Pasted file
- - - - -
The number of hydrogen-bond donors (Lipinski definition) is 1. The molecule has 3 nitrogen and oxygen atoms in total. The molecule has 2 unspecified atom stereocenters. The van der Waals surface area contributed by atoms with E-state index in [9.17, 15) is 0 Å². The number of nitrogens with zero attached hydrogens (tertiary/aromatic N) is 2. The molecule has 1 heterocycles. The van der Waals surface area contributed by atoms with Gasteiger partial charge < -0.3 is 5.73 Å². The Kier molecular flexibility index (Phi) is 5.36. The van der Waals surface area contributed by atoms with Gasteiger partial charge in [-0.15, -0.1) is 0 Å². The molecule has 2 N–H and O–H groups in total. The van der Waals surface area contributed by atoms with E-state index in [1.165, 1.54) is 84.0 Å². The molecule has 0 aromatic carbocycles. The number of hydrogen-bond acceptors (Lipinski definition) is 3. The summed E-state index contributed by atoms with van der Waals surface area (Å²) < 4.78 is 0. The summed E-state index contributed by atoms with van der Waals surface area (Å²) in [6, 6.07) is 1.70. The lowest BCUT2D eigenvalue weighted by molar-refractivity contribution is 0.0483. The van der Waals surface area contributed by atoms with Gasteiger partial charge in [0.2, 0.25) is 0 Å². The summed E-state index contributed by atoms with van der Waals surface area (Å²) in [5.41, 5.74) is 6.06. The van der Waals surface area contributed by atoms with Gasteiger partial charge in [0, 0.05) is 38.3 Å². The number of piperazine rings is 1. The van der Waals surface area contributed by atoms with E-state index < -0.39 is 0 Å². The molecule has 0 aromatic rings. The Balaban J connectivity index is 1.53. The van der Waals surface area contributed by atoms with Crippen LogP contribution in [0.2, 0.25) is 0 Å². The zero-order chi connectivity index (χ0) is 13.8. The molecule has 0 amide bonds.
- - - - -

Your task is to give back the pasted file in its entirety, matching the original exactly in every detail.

The number of hydrogen-bond donors (Lipinski definition) is 1. The molecule has 3 nitrogen and oxygen atoms in total. The molecule has 2 unspecified atom stereocenters. The van der Waals surface area contributed by atoms with E-state index in [9.17, 15) is 0 Å². The number of nitrogens with zero attached hydrogens (tertiary/aromatic N) is 2. The molecule has 1 heterocycles. The van der Waals surface area contributed by atoms with Gasteiger partial charge < -0.3 is 5.73 Å². The Kier molecular flexibility index (Phi) is 5.36. The van der Waals surface area contributed by atoms with Gasteiger partial charge in [-0.15, -0.1) is 0 Å². The molecule has 2 N–H and O–H groups in total. The van der Waals surface area contributed by atoms with E-state index in [1.165, 1.54) is 84.0 Å². The molecule has 0 aromatic carbocycles. The number of hydrogen-bond acceptors (Lipinski definition) is 3. The summed E-state index contributed by atoms with van der Waals surface area (Å²) < 4.78 is 0. The summed E-state index contributed by atoms with van der Waals surface area (Å²) in [6, 6.07) is 1.70. The lowest BCUT2D eigenvalue weighted by molar-refractivity contribution is 0.0483. The van der Waals surface area contributed by atoms with Gasteiger partial charge in [0.2, 0.25) is 0 Å². The summed E-state index contributed by atoms with van der Waals surface area (Å²) in [5.41, 5.74) is 6.06. The van der Waals surface area contributed by atoms with Gasteiger partial charge in [0, 0.05) is 38.3 Å². The number of piperazine rings is 1. The van der Waals surface area contributed by atoms with E-state index < -0.39 is 0 Å². The molecule has 0 aromatic rings. The Balaban J connectivity index is 1.53. The van der Waals surface area contributed by atoms with Crippen LogP contribution in [0.2, 0.25) is 0 Å². The zero-order chi connectivity index (χ0) is 13.8. The molecule has 0 amide bonds.